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India’s top online classifieds site looks to mobile, localized trade for growth

OLX India mobile traffic

Online classified ads might seem like an easy digital replication of an old newspaper bulwark for the PC era, but it’s not quite as simple as that. While Craigslist seems to have struggled to innovate in the smartphone age, classifieds site OLX India has produced some surprising numbers.

OLX India’s mobile traffic has just surpassed its desktop-based web traffic. That comes amid growing traffic to the free listings site, hitting half a billion page-views in July. OLX India CEO Amarjit Singh Batra tells us it’s on course to reach 600 million in August once last month’s figures are added up. The site is served by apps for iPhone, iPad, Android, Windows Phone, and several more platforms.

Batra points out that OLX India’s has grown to 52 percent of the site’s overall traffic in July and it’s currently inching towards 55 percent. “We expect mobile to be about 70 percent of our traffic in one to two years,” he says, adding:

The reason for this is that PC penetration – and, because of that, web penetration – is limited [in India], whereas mobile penetration in the country is huge, with mobile internet growing rapidly because of availability of cheaper smart phones and cheap mobile internet tariff plans.

OLX being a classifieds site is deigned for the masses and is very simple to use over the phone. Users are finding it really easy to post ads from their OLX mobile app or their tablets as the camera, internet, and typing is integrated in one device – unlike with PCs. We also see a large number of users who are using internet for the first time on their mobile phones and this number is expected to grow. The mobile-only internet users are expected to be about 100 million [in India] in two to three years time as projected by many reports.

With financial clout from Naspers

OLX actually comes from Argentina, launching there in 2006. OLX India came online in 2007, and is now the top online classifieds site in the country, chased hard by rivals like Quikr and a gaggle of specialist startup selling sites for niche areas, such as Bootstrapp for selling mobiles.

CEO Batra reckons that more rivals “will only help in expanding the market and making people aware that people can get value out of their second-hand products.” And, with listings for over 1,000 cities and rural areas across India, it’ll be a challenge for any other site to get that kind of reach.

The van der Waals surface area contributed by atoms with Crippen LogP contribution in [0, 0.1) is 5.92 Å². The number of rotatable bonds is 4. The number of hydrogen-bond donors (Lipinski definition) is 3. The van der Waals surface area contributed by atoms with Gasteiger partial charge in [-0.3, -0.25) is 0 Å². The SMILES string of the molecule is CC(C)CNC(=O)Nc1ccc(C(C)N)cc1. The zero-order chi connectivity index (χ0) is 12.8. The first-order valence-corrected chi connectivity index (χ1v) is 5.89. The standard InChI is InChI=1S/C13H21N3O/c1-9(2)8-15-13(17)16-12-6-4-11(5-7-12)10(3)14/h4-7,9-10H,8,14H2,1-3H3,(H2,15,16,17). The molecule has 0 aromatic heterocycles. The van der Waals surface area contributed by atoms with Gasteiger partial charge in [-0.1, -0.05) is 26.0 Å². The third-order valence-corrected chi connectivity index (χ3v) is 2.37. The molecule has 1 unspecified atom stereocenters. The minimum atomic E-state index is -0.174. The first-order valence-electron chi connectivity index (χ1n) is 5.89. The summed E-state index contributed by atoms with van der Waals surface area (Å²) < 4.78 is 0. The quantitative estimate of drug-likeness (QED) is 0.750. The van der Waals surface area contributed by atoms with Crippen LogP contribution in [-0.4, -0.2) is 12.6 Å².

OLX also has the financial clout to keep its market position – and run TV ads across India – with funding from South Africa’s Naspers, which is both a strategic investor and a majority stake owner in the classifieds site. We’ve seen Naspers take even more interest in India’s tech sector recently with a 10 percent stake in Flipkart and a hand in the $138 million acquisition of Redbus.in earlier this summer.

The OLX India team is currently made up of 40 people, with plans to expand that number soon.

E-commerce, but face-to-face

OLX India classifieds site

Aside from general classifieds ads, OLX India is also used for some localized C2C selling. It’s not quite e-commerce, as the merchants and buyers meet up face-to-face to inspect the goods and hand over cash. Batra says that OLX India might consider e-payments and broadening its scope to e-commerce down the line, but only to the extent that it might “improve the experience for our users.” For now, the site is focused on free listings – paid ones were killed off quietly last year – and monetizing by advertisements it places on the site.

Currently, 90 percent of the sellers on the site are individuals, not merchants with a bunch of stock to shift, and there’s no plan to morph into India’s version of Taobao, the iconic Chinese e-commerce site that turned China into a nation of amateur e-shopkeepers. Instead, the site is focusing on classifieds for its most popular sections, such as mobiles, gadgets, used cars and bikes, and household goods. Batra adds, “We are also doing very well organically in local jobs [listings], real estate, and C2C services, where we haven’t focused too much at this stage.”

(Editing by Anh-Minh Do)



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